How Can You Encourage Students to Use Help Resources?
As you prepare your materials for spring term, consider how you incorporate student resources and what language you use to encourage help-seeking behavior with your students. Taking steps to support awareness of available student resources is especially useful in the remote teaching format. The FCLT’s surveys on students’ use of Canvas made it clear that professors are the first resource students look to for guidance. This means that professors have a real opportunity to increase student help-seeking behavior now and as a skill for the future.
Obviously step one is simply letting students know that services and resources exist. We have many resources for you to inform students about, such as the Mountie Student Hub. You can add it to your course resources by adopting the Mountie Hub page from the Canvas Commons. Just knowing about resources (especially when it is a list of many) does not mean students who might benefit will identify the best service to help them and use it in a timely way to affect their success. That’s where you come in!
Helping professors help students find help!
We have worked together with Dianne Rowley, Department Chair of Mt. SAC’s Learning Assistance program to provide templates that faculty can use to support students. These can be found in the Canvas Faculty Center in the Supporting Students section. Here’s a link to the page on Student-Friendly Support. The document, “Best Practices to Normalize Help-Seeking Behavior in Students” lists 17 tips that professors can use to support students. Let me highlight just a few:
- “Best Practice 1: Have students work collaboratively to create a Mt. SAC academic support services resource page that lives in your Canvas course via Google Doc, Padlet, or Canvas discussion board.”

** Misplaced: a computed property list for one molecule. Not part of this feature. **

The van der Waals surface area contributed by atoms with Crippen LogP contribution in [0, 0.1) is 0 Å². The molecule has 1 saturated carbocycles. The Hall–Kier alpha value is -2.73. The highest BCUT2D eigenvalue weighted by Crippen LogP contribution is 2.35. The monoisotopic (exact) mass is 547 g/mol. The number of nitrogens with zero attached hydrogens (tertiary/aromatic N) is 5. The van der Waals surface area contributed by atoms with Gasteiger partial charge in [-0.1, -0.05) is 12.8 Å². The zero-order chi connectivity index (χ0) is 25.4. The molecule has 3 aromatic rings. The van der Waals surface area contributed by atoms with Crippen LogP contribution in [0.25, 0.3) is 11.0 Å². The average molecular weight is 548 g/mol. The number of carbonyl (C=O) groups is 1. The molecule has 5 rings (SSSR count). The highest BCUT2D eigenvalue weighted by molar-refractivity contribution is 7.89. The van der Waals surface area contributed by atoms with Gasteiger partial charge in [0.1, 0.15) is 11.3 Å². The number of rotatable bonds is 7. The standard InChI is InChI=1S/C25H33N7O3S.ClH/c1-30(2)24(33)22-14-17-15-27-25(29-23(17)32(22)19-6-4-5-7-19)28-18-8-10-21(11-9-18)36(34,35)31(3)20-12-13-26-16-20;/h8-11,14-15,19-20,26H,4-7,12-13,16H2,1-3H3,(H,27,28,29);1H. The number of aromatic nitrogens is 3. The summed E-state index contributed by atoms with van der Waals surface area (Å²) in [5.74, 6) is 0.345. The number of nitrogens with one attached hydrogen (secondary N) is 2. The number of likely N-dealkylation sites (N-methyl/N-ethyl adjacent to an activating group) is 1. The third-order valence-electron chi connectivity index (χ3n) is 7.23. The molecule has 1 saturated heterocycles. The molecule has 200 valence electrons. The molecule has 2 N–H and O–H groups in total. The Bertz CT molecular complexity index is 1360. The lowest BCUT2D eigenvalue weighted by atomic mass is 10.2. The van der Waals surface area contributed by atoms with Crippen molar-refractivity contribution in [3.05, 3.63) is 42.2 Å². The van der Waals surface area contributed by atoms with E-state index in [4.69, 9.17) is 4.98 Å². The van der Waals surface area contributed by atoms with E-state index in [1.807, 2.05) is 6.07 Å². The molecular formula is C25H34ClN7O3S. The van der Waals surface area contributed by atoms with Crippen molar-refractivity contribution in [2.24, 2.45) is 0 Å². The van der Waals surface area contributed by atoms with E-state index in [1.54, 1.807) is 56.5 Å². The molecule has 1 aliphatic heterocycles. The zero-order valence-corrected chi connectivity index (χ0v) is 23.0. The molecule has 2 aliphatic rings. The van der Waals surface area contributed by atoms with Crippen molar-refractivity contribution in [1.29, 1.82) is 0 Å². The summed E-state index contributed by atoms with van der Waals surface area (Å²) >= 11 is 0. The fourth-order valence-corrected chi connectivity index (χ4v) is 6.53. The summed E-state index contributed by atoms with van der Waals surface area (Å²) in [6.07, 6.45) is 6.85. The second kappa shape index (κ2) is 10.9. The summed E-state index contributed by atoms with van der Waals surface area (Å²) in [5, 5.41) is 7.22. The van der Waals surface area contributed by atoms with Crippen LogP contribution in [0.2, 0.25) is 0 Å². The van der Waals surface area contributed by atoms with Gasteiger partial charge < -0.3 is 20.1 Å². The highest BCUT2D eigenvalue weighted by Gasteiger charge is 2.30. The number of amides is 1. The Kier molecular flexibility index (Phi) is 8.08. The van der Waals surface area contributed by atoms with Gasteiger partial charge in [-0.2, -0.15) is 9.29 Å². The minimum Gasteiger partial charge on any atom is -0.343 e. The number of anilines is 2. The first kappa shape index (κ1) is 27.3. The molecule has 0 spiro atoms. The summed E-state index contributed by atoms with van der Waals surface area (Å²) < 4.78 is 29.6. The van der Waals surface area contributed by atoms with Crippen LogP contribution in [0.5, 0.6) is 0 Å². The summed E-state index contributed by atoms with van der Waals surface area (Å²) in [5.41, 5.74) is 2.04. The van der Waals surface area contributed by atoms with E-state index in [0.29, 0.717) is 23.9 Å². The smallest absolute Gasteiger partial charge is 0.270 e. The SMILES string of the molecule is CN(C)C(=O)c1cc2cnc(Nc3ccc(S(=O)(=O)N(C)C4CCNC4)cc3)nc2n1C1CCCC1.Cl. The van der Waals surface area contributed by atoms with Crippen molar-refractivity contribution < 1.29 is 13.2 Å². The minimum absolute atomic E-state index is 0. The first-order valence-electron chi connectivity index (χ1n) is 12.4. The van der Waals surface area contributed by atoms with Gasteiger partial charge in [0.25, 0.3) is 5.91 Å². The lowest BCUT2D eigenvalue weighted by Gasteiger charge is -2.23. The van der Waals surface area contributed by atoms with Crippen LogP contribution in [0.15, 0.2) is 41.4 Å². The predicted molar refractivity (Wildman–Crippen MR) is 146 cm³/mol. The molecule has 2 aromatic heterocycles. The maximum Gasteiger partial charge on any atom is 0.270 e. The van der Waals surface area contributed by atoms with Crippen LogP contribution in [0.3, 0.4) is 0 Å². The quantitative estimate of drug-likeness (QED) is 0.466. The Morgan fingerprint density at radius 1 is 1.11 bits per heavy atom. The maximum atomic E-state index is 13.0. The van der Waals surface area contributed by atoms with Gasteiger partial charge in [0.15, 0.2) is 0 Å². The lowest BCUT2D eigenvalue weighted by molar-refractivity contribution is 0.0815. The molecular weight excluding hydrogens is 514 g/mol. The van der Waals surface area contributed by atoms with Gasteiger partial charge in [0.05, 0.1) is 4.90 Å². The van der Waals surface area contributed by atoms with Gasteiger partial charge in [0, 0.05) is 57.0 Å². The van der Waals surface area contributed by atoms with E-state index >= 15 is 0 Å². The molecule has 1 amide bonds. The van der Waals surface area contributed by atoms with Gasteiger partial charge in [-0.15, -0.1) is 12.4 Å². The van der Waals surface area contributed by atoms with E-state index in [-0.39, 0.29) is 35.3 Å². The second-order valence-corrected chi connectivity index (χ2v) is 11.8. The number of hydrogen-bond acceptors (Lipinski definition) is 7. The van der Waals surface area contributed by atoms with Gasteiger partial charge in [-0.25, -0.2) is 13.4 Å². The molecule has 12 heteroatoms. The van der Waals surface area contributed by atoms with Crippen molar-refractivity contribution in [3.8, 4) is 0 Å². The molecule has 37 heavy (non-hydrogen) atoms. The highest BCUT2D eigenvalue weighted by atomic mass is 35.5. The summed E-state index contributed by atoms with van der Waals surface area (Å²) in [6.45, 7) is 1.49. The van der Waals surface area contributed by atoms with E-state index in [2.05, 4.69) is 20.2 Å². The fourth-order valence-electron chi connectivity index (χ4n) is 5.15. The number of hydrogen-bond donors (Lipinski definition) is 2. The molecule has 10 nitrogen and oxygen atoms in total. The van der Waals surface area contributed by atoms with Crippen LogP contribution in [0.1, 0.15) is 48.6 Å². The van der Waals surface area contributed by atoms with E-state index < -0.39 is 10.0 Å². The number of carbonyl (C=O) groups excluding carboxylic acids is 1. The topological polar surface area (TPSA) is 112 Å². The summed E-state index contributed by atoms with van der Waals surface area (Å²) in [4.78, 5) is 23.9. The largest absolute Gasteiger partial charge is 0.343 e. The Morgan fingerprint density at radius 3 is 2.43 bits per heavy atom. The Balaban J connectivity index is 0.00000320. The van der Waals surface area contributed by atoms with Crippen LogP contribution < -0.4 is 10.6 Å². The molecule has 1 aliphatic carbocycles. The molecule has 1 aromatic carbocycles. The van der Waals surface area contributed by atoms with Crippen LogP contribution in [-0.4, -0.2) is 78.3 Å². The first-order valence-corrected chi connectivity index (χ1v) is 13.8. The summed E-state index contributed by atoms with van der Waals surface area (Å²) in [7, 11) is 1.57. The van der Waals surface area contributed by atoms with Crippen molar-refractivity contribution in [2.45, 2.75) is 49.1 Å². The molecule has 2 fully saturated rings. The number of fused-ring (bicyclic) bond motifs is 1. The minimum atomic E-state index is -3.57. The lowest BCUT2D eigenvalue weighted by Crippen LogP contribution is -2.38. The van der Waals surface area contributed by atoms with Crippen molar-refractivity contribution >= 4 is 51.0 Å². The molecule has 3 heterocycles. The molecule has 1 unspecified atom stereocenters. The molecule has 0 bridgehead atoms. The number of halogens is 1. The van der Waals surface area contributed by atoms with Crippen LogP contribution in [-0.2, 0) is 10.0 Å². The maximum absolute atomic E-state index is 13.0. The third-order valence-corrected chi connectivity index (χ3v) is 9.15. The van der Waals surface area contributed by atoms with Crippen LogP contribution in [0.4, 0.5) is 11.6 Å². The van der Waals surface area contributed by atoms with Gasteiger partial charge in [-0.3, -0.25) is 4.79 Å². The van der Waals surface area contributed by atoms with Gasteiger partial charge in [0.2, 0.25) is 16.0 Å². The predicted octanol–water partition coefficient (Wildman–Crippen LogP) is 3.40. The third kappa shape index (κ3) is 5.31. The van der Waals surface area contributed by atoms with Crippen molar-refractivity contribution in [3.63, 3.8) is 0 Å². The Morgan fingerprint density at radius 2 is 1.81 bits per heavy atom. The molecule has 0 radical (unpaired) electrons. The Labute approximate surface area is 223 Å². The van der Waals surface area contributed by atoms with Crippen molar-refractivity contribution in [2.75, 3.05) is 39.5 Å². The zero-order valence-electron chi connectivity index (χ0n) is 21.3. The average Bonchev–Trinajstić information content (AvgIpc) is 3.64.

- This is essentially a mixture of gamifying and creating active learning around student resources. We know that students learn best when they are active rather than passive in the learning environment, and we can apply this principle not only to course content but to identifying resources. See more helpful gamified and active learning suggestions in the student-friendly support document.
- “Best Practice 2: Assign students to interact with a librarian and/or tutor before submitting an assignment. Have students reflect on the interactions via discussion board.”
- Creating an initial interaction with a librarian, tutor, or another service reduces one barrier–that of first contact. Once the student has used a service once, there are fewer barriers to using a service again. See additional suggestion on how to embed tutoring or library services directly in your classes in the student-friendly support document.
- “Best Practice 7: Embed links to academic support services (example: MARC, Writing Center, Library, and ASAC) in your Canvas courses and on your syllabi.”
- It is easy to embed links in Canvas, and placing those links right in the assignment instructions or weekly content overview, or in other targeted locations can increase students’ likelihood of using them. Providing self-help or low-interaction resources (such as Canvas chat, Writing Center or Net Tutor asynchronous help options) may lower barriers as well by lowering anxiety about the interaction. It also helps target a specific resource where it is the best resource choice for that item, which lowers barriers to use by reducing the amount of cognitive work it takes to identify the right option.
- Syllabus statements can be added in Canvas using the templates provided on the Resource to Support Students page. If you use Cidi Labs, adding syllabus statements has never been easier! From the Canvas Syllabus menu item, click edit and add blocks of templated syllabus language about help resources (which are editable) and institutional policy blocks (not editable) on AP information relevant to students.
- “Best Practice 14: Share research from academic support centers. For example, the ASAC has infographics showing the benefits of tutoring. If possible, integrate academic support center research into course content.”